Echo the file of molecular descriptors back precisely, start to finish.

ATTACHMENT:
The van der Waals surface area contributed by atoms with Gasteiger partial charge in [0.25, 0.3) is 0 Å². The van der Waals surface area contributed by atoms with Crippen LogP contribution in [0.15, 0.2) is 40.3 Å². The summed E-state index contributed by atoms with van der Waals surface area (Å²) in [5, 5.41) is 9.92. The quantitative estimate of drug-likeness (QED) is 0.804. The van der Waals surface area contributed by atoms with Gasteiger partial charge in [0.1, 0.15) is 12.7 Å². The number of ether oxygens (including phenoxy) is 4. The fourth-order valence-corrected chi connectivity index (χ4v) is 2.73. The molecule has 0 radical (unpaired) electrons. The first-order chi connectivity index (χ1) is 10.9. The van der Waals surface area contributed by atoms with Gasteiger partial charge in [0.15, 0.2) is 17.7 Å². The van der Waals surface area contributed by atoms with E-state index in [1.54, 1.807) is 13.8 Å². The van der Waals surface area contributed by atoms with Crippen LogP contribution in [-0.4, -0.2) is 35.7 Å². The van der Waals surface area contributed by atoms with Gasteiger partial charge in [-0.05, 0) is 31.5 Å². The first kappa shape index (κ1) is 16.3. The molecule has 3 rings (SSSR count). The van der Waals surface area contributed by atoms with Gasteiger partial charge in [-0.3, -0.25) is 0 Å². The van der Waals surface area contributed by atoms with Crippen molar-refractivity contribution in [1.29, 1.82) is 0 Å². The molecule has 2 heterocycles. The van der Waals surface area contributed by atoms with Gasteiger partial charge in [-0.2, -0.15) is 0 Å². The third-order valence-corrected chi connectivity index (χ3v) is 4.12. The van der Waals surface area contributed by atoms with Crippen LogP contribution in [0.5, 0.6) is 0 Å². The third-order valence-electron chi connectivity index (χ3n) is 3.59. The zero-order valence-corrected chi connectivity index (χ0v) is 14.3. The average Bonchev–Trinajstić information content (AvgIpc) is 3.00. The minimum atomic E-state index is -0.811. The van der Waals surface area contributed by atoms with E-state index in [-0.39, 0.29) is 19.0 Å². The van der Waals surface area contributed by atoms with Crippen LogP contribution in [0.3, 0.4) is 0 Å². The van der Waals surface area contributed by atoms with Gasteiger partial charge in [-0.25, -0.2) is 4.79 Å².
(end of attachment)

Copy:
The van der Waals surface area contributed by atoms with Gasteiger partial charge in [0.25, 0.3) is 0 Å². The van der Waals surface area contributed by atoms with Crippen LogP contribution in [0.15, 0.2) is 40.3 Å². The summed E-state index contributed by atoms with van der Waals surface area (Å²) in [5, 5.41) is 9.92. The quantitative estimate of drug-likeness (QED) is 0.804. The van der Waals surface area contributed by atoms with Gasteiger partial charge in [0.1, 0.15) is 12.7 Å². The number of ether oxygens (including phenoxy) is 4. The fourth-order valence-corrected chi connectivity index (χ4v) is 2.73. The molecule has 0 radical (unpaired) electrons. The first-order chi connectivity index (χ1) is 10.9. The van der Waals surface area contributed by atoms with Gasteiger partial charge in [0.15, 0.2) is 17.7 Å². The van der Waals surface area contributed by atoms with E-state index in [1.54, 1.807) is 13.8 Å². The van der Waals surface area contributed by atoms with Crippen LogP contribution in [-0.4, -0.2) is 35.7 Å². The van der Waals surface area contributed by atoms with Gasteiger partial charge in [-0.05, 0) is 31.5 Å². The first kappa shape index (κ1) is 16.3. The molecule has 3 rings (SSSR count). The van der Waals surface area contributed by atoms with Gasteiger partial charge in [-0.3, -0.25) is 0 Å². The van der Waals surface area contributed by atoms with Crippen molar-refractivity contribution in [1.29, 1.82) is 0 Å². The molecule has 2 heterocycles. The van der Waals surface area contributed by atoms with Gasteiger partial charge in [-0.2, -0.15) is 0 Å². The third-order valence-corrected chi connectivity index (χ3v) is 4.12. The van der Waals surface area contributed by atoms with Crippen LogP contribution in [0.5, 0.6) is 0 Å². The third-order valence-electron chi connectivity index (χ3n) is 3.59. The zero-order valence-corrected chi connectivity index (χ0v) is 14.3. The average Bonchev–Trinajstić information content (AvgIpc) is 3.00. The minimum atomic E-state index is -0.811. The van der Waals surface area contributed by atoms with E-state index in [-0.39, 0.29) is 19.0 Å². The van der Waals surface area contributed by atoms with Crippen LogP contribution in [0.3, 0.4) is 0 Å². The van der Waals surface area contributed by atoms with Gasteiger partial charge in [-0.25, -0.2) is 4.79 Å².